David Strat­ton

The Weekend Australian - Review - - Film Reviews -

Roger Ebert, who died in 2013 and was one of the world’s most highly re­garded film crit­ics, once as­serted that “it is in­suf­fer­able to claim you never see mu­si­cals — or hor­ror movies, or west­erns, or war movies. That’s con­fus­ing ig­no­rance with taste. The trick is to find the good ones.” I’m old enough to have started go­ing to the cinema when mu­si­cals (and west­erns) were the most pop­u­lar gen­res; hardly a week went by when such films weren’t a part of the new re­leases. Most of the Hol­ly­wood mu­si­cals were orig­i­nals, not filmed stage shows, in­clud­ing the great­est of them all, Sin­gin’ in the Rain (1952), but later on, as the genre slipped out of favour with the ad­vent of new forms of pop­u­lar mu­sic (rock es­pe­cially), film ver­sions of stage shows dom­i­nated. And the mu­si­cal, like the western, some­how be­came a de­spised genre for many, viewed as quaint and old-fash­ioned and there­fore not worth see­ing.

The third fea­ture from 31-year-old di­rec­tor Damien Chazelle (who made the Os­car-win­ning Whiplash, 2014) is that rare thing: an orig­i­nal movie mu­si­cal. La La Land, which opened the Venice film fes­ti­val this year (and won for Emma Stone the best ac­tress award there) is, on one level, an ex­er­cise in de­li­cious nos­tal­gia for the cinema’s past — it even opens with a dec­la­ra­tion in huge let­ter­ing that it is Pre­sented in Cine­maS­cope. It is, how­ever, a very con­tem­po­rary story about the clash between art and com­merce, the strengths and pit­falls of ide­al­ism, and how dif­fi­cult it is to ful­fil your youth­ful dreams and am­bi­tions.

The film’s open­ing se­quence is jaw-drop­pingly won­der­ful. The ramp that con­nects the 105 free­way to down­town Los An­ge­les looks like a carpark, clogged with ve­hi­cles that con­tain mostly sin­gle driv­ers. It’s an in­fu­ri­at­ing mess but then … a girl be­gins to sing a song ( other Day of Sun), some­one else joins her, then oth­ers leave their cars and start to sing and dance in a soar­ing cel­e­bra­tion of joy­ful­ness. If only real life were like this! It’s an open­ing se­quence that has been com­pared to the clas­sic open­ing se­quences of dis­sim­i­lar films such as Touch of Evil (1958) and The Player (1992), and it’s likely to be as long re­mem­bered.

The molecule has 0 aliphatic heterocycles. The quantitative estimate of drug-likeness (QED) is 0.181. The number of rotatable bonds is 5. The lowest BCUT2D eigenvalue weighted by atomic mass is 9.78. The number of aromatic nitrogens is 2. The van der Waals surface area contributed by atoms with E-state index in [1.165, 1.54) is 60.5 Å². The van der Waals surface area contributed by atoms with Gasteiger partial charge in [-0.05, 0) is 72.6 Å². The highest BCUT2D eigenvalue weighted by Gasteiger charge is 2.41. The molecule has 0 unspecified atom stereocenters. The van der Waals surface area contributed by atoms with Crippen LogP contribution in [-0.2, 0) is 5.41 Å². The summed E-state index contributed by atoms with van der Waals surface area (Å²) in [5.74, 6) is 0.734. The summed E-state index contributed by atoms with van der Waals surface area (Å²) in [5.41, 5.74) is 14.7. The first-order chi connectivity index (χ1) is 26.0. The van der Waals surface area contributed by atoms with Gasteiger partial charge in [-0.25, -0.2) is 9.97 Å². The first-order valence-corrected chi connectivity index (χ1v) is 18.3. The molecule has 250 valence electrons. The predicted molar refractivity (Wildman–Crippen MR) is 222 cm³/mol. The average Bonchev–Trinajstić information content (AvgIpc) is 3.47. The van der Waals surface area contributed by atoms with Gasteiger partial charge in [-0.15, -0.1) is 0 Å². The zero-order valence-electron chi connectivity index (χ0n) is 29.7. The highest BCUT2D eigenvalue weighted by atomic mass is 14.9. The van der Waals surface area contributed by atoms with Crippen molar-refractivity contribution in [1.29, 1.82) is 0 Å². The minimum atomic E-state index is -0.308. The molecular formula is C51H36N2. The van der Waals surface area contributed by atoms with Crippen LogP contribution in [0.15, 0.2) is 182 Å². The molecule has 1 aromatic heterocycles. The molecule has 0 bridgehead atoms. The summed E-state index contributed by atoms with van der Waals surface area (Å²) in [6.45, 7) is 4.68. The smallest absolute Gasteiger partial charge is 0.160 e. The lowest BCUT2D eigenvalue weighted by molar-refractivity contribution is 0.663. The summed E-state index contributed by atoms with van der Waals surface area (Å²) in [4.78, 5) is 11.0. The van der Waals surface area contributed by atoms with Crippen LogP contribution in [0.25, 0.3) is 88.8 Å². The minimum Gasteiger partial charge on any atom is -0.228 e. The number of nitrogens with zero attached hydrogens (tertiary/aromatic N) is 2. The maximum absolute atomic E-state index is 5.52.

Among the peo­ple in­volved in this mu­si­cal traf­fic jam are Mia (Stone) and Se­bas­tian (Ryan Gosling). Mia is an aspir­ing ac­tress who lives with three other young women in an apart­ment fes­tooned with movie posters. She works as a barista at a cof­fee shop on the Warner Bros lot and fre­quently ducks out to at­tend au­di­tions, never with any suc­cess (though Stone is ter­rific in these scenes). As for Se­bas­tian, he’s a mu­si­cian and pas­sion­ate lover of jazz whose dream is to open his own jazz club though he knows, in his heart, that this kind of mu­sic has lost much of its fol­low­ing in the con­tem­po­rary world. So he earns a liv­ing play­ing mu­sic he doesn’t like, and he hates it and him­self.

There are no prizes for guess­ing that these two will meet again, that at first they won’t like each other much, but that soon love will blos­som. And so it does in an­other glo­ri­ous se­quence in which, on a hill over­look­ing the city in twi­light, they sing and dance and ac­knowl­edge their love. But this is a mod­ern love story, so there are pit­falls ahead.

Chazelle fills the movie with ref­er­ences to Hol­ly­wood clas­sics, and not only mu­si­cals ( Rebel with­out a Cause, 1955, re­ceives a ma­jor trib­ute), yet per­haps the prin­ci­pal in­flu­ence on the film is not the Hol­ly­wood mu­si­cal at all but Jac­ques Demy’s two sub­lime French mu­si­cals, The Um­brel­las of Cher­bourg (1963) and The Young Girls of Rochefort (1967), films that, like La La Land, fea­tured mu­si­cal num­bers staged on ac­tual lo­ca­tions and that fil­tered their in­tense ro­man­ti­cism with a gen­uine sense of sad­ness at missed op­por­tu­ni­ties.

When I saw this film in Venice I adored it but feared it would have trou­ble find­ing an au­di­ence. I hope I was wrong. The neatly ti­tled A United King­dom ex­plores a vir­tu­ally for­got­ten cri­sis in post-World War II Bri­tish colo­nial diplo­macy. In 1947, the Bri­tish pro­tec­torate of Bechua­na­land, later called Botswana, was un­der the nom­i­nal con­trol of a re­gent, Tshekedi, while his nephew, Seretse Khama, heir to the throne, com­pleted his stud­ies in Lon­don. Khama’s an­nounce­ment that he La La Land (M) Na­tional re­lease from Box­ing Day A United King­dom (PG) Na­tional re­lease from Box­ing Day Emma Stone and Ryan Gosling dance up a storm in La La Land, top; David Oyelowo and Rosamund Pike in the en­thralling A United King­dom

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